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Tuesday, Apr 24, 2018
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Letters to the editor: Distorted picture

Distorted picture

Your political cartoon Dec. 28 (“The Growing Inequality Gap”) was critical because not all households are benefiting from the current rise in stock market values.

A previous written article a few weeks ago made the same point in more detail. That is a limited view and paints a very distorted picture. No mention or equal concern was shown for the stock-owning households that took large losses when the market previously plummeted.

Fact: The S&P 500 stock index finally in 2013 climbed back to the level from which it dropped in the year 2000. Other stock indexes show a similar history. More to the point, those families that are not sharing in the recent stock market gains are largely those who also didn’t share in those long-term losses.

Further, a big percentage of stock-owning households had invested retirement funds in the stock market before the long-term decline. A focus on the impact of that decline for them is equally relevant.

We in Florida, with our large retiree population, were all affected by those earlier stock market losses.

Now, we all, including non-stockholding households, will benefit as our many retirees spend more because of the recent market recovery.

Wayne Plaster


Florida ‘justice’

The article on Florida’s death penalty by a professor at DePaul University argues that it should be abolished because Florida has the highest number of people exonerated while on death row (“Florida a classic reason to scrap death penalty,” Other Views, Dec. 28).

I don’t object to the death penalty for those who commit murder. My objection is to a criminal justice system that, as a Florida prosecutor said in 2009, “... is not greatly concerned whether someone actually committed the crime. ...”

The DePaul professor cites a case of a Florida death row inmate scheduled to be executed this month after 38 years on death row. I don’t know whether that inmate is guilty or not, but I am very familiar with another case of a man who has also been on Florida’s death row for 38 years who is clearly innocent both by the evidence and by common sense.

Regrettably, our judicial system has little concern for either once a conviction has occurred.

In this case, literally hundreds of ordinary people who have looked at the facts — both known to the jury and uncovered since — have the common sense to realize that he is innocent and that the judicial system is making a serious moral error by keeping him on death row.

Common sense tells them that a business owner would not plan to kill six people in his own store on Christmas Eve and then allow two of them to escape.

Common sense tells you that if you want to blame a gang of robbers for the crime, you don’t wipe all the fingerprints from the weapons after going to great lengths to get their fingerprints on the guns.

Common sense says that no one would shoot himself in the stomach with a large-caliber weapon and expect to survive.

If this is what passes for “justice” in Florida, then Gov. Rick Scott and Attorney General Pam Bondi, who have both been apprised of this absurdity, must either try to correct it, or they should resign from office.

Ray McEachern

Land O’ Lakes

Learn from Pasco

Last month Pasco County announced a new website for its library system. As part of this, Pasco announced that the site would be effectively shut down for customers from Dec. 4 until Dec. 26.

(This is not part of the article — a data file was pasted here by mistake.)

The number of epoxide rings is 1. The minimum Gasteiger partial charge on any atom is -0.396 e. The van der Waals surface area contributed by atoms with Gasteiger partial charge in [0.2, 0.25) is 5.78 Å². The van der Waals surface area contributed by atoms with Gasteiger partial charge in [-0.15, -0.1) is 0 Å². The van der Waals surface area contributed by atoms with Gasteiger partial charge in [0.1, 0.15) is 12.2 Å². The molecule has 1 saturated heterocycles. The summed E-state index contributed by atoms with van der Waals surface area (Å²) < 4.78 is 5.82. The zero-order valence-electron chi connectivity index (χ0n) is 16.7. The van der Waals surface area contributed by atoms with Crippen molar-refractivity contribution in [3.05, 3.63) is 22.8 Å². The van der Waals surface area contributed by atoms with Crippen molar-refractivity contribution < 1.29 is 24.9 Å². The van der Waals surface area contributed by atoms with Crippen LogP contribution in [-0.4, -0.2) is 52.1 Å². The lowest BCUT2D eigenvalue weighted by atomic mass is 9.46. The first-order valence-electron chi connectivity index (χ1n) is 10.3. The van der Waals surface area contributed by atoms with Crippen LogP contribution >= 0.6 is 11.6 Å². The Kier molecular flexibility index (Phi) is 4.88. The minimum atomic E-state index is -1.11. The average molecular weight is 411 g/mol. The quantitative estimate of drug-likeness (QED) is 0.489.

Well, the bugs weren’t worked out by the 26th, but most were by Dec. 28, only two days later, when customers found a new website vastly improved from the previous one, easy to log into and navigate, and with lots of new information.

Our federal government should take a lesson from this — namely, know what you want to accomplish with a new website, don’t make unrealistic promises and deliver close to being on time.

Granted, the Pasco library system is much smaller than the government, but the lessons are the same

Way to go, Pasco!

John Foss



After seeing your Sunday photo of the absurd Captain Cannabis promoting the legalization of marijuana (“Medical marijuana supporters rally in northwest Hillsborough,” Metro), I don’t know whether to laugh or cry over who might come out to vote (for all the wrong reasons) in the mid-terms if this issue is on the ballot.

Do I want this character electing my government officials? No. But I’m now wary of entering any discussions on the pros and cons of cannabis after trying to take part in one heated debate using my “auto-correcting” Kindle Fire. I wrote, “I certainly agree with legalizing cannabis but only for use by the terminally ill.” It got auto-“corrected” and posted as “I certainly agree with legalizing CANNIBALS but only for use by the terminally ill.”

At least no one on that pro-cannabis site has contacted me again.

Meg Scott

Plant City

Reducing exposure

In your editorial for goals in 2014 (“These goals needn’t be a stretch in 2014,” Dec. 29, Our Views) perhaps this is a solution to the flood insurance problem:

Suppose the federal government limited its coverage on flood insurance to something like $100,000 or $200,000 per policy?

This could then encourage insurance companies to provide flood insurance policies for any additional insurance the owner wants or needs to protect the property.

The net effect of this should be to reduce the federal government’s current exposure for insuring flood damage, and to lower the premium rate that would have been charged by insurance companies since their exposure now is only the excess of the coverage provided by the federal government.

Jerome Schine

Temple Terrace

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